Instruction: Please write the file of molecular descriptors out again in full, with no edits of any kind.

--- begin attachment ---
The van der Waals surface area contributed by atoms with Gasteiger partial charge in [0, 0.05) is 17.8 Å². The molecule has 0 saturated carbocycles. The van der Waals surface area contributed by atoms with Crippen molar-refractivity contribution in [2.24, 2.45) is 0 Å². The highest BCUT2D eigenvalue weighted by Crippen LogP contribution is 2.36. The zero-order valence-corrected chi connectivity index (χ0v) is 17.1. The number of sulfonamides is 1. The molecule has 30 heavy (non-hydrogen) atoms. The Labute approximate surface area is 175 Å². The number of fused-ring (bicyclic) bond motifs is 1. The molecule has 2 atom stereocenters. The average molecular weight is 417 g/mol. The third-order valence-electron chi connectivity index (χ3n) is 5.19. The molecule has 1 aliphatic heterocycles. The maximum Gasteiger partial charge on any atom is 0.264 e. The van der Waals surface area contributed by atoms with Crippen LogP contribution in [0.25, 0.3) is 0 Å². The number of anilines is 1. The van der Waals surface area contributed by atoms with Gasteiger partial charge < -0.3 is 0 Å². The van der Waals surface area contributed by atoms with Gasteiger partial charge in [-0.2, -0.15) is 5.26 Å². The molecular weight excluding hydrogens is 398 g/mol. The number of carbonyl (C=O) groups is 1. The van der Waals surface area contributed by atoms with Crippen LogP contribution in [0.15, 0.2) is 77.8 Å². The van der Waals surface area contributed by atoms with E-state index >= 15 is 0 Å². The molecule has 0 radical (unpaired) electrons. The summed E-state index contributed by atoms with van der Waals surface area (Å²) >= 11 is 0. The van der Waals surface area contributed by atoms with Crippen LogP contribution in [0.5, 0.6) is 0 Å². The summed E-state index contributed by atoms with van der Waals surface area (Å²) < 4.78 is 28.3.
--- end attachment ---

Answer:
The van der Waals surface area contributed by atoms with Gasteiger partial charge in [0, 0.05) is 17.8 Å². The molecule has 0 saturated carbocycles. The van der Waals surface area contributed by atoms with Crippen molar-refractivity contribution in [2.24, 2.45) is 0 Å². The highest BCUT2D eigenvalue weighted by Crippen LogP contribution is 2.36. The zero-order valence-corrected chi connectivity index (χ0v) is 17.1. The number of sulfonamides is 1. The molecule has 30 heavy (non-hydrogen) atoms. The Labute approximate surface area is 175 Å². The number of fused-ring (bicyclic) bond motifs is 1. The molecule has 2 atom stereocenters. The average molecular weight is 417 g/mol. The third-order valence-electron chi connectivity index (χ3n) is 5.19. The molecule has 1 aliphatic heterocycles. The maximum Gasteiger partial charge on any atom is 0.264 e. The van der Waals surface area contributed by atoms with Crippen LogP contribution in [0.25, 0.3) is 0 Å². The number of anilines is 1. The van der Waals surface area contributed by atoms with Gasteiger partial charge < -0.3 is 0 Å². The van der Waals surface area contributed by atoms with Gasteiger partial charge in [-0.2, -0.15) is 5.26 Å². The molecular weight excluding hydrogens is 398 g/mol. The number of carbonyl (C=O) groups is 1. The van der Waals surface area contributed by atoms with Crippen LogP contribution in [0.15, 0.2) is 77.8 Å². The van der Waals surface area contributed by atoms with E-state index >= 15 is 0 Å². The molecule has 0 radical (unpaired) electrons. The summed E-state index contributed by atoms with van der Waals surface area (Å²) >= 11 is 0. The van der Waals surface area contributed by atoms with Crippen LogP contribution in [0.5, 0.6) is 0 Å². The summed E-state index contributed by atoms with van der Waals surface area (Å²) < 4.78 is 28.3.